Homelessness Prevention and Rough Sleeper Strategy

Strategic Framework and National Context

The Homelessness Prevention and Rough Sleeper Strategy has been developed in response to a number of legal duties and powers, and with regard to national and local policy.

The Department for Levelling Up, Housing and Communities (DLUHC) is the Government department with responsibility for housing and homelessness.


While the Homelessness Act 2002 contains the strategic duties, the main operational legislation on homelessness is contained in the Housing Act 1996 (“the 1996 Act”). This includes a statutory definition of homelessness which broadly means that you may be legally homeless if:

  • You have no legal right to live in accommodation anywhere in the world.
  • You have a home but cannot get into it for some reason.
  • It is not reasonable to stay in your home, for example because you are at risk of violence or abuse or because of affordability problems.
  • You are forced to live apart from your family, or people you normally live with, because there is no suitable accommodation for you.
  • You are living in very poor conditions, such as overcrowding.

The Homelessness Reduction Act 2017

This Act made sweeping changes to the 1996 Act demonstrating the direction of government policy: towards a more collaborative approach between the local housing authority and the customer and also between public bodies, with a focus upon preventing homelessness rather than tackling it once it has happened. The key changes were:

  • A prevention duty: the Council must take reasonable steps to prevent homelessness for any eligible household at risk of homelessness within 56 days, regardless of priority need. This can involve assisting them to stay in their current accommodation or helping them to find a new place to live.
  • A relief duty: the Council must take reasonable steps to help a household to secure suitable accommodation. Help could be, for example, providing a bond guarantee, funding a rent deposit or working with a private landlord to make properties available.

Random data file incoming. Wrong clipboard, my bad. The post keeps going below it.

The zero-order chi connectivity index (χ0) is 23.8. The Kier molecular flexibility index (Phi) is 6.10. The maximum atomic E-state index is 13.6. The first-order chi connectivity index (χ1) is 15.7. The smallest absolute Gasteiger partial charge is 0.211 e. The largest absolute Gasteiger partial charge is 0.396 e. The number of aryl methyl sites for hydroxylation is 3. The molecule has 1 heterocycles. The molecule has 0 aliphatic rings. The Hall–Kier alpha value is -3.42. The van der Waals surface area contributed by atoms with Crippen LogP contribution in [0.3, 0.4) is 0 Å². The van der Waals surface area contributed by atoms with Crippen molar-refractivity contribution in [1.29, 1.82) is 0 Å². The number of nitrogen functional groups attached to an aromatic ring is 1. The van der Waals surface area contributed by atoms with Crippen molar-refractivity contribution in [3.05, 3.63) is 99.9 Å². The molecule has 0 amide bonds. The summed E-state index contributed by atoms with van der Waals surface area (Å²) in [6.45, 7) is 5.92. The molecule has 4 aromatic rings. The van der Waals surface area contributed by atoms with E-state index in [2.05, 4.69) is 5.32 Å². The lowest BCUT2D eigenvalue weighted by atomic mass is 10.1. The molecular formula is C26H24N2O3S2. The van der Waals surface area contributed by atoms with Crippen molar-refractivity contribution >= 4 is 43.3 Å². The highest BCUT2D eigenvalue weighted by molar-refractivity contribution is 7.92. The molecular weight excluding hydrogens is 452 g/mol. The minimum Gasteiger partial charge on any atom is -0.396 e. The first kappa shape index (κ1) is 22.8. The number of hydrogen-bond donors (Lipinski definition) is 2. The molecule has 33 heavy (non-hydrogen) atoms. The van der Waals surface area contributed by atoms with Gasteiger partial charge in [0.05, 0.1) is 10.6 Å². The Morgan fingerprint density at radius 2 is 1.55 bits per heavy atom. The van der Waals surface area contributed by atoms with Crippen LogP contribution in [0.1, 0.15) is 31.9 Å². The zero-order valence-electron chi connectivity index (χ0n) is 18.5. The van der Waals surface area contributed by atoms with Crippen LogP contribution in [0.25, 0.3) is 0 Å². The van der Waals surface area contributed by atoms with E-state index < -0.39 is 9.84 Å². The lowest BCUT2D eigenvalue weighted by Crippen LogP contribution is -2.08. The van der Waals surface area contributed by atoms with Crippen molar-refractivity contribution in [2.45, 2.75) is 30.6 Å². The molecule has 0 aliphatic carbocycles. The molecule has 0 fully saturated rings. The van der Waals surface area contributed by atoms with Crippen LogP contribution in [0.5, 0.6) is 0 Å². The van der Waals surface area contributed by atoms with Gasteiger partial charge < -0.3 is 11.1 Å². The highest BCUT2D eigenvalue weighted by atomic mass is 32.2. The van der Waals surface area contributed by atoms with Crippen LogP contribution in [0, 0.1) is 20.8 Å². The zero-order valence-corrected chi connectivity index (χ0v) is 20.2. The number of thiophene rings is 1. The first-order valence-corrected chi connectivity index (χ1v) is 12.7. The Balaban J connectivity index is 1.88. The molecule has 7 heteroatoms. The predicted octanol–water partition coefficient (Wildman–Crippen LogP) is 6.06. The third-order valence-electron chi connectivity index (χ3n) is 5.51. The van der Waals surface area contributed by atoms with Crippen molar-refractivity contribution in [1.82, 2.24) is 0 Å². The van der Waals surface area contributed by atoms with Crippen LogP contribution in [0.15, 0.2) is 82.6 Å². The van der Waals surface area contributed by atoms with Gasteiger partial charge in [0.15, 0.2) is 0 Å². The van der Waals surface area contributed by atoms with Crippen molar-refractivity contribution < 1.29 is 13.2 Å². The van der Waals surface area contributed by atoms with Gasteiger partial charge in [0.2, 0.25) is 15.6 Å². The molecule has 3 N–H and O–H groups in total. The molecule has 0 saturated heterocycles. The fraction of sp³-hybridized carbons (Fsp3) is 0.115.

• Personal Housing Plans: Personal Housing Plans: the Council must carry out a holistic assessment of the applicant’s housing needs, support needs and the circumstances that led to them becoming homeless.
  • A Duty to Refer: certain named public authorities must refer users of their service, who they have reason to believe are homeless or threatened with homelessness, to a local housing authority of the service user’s choice. The aim of this is to help people to get access to homeless services as soon as possible and ensure that people’s housing needs are considered when they come into contact with a range of public bodies.

Rough Sleeper Strategy

The Government published a Rough Sleeper Strategy in August 2018 that lays out their commitment to halve rough sleeping by 2022 and end it by 2027. The work to deliver these aims is built around three core pillars: Prevention (understanding the issues that lead to rough sleeping and providing timely support for those at risk), Intervention (helping those already sleeping rough with swift support tailored to their individual circumstances) and Recovery (supporting people in finding a new home and rebuilding their lives).

Welfare Reform Act 2012

The major proposal for reform was the introduction of Universal Credit, which replaced the previous in and out of work benefits. Welfare reforms present ongoing challenges to households in receipt of benefits and to the organisations and individuals that house and support them. Most notably, since the introduction of Universal Credit, local authorities and social housing providers have reported its impact on claimants’ ability to meet their household costs.

The Domestic Abuse Act 2021

This Act addresses the needs of victims of domestic abuse, the act imposes a duty on the Council’s to provide support in safe accommodation and that all eligible victims of domestic abuse have a priority need for assistance.

The Care Act 2014

The Care Act set a strong expectation that agencies would work together to protect children, young adults and people with care and support needs.

Children Act 1989

The Children Act sets out clear expectations on the requirement for suitable housing for 16- and 17-year-olds, looked after children and preparing care leavers for independent living. Subsequent guidance and case law has clarified how social and housing services should work together.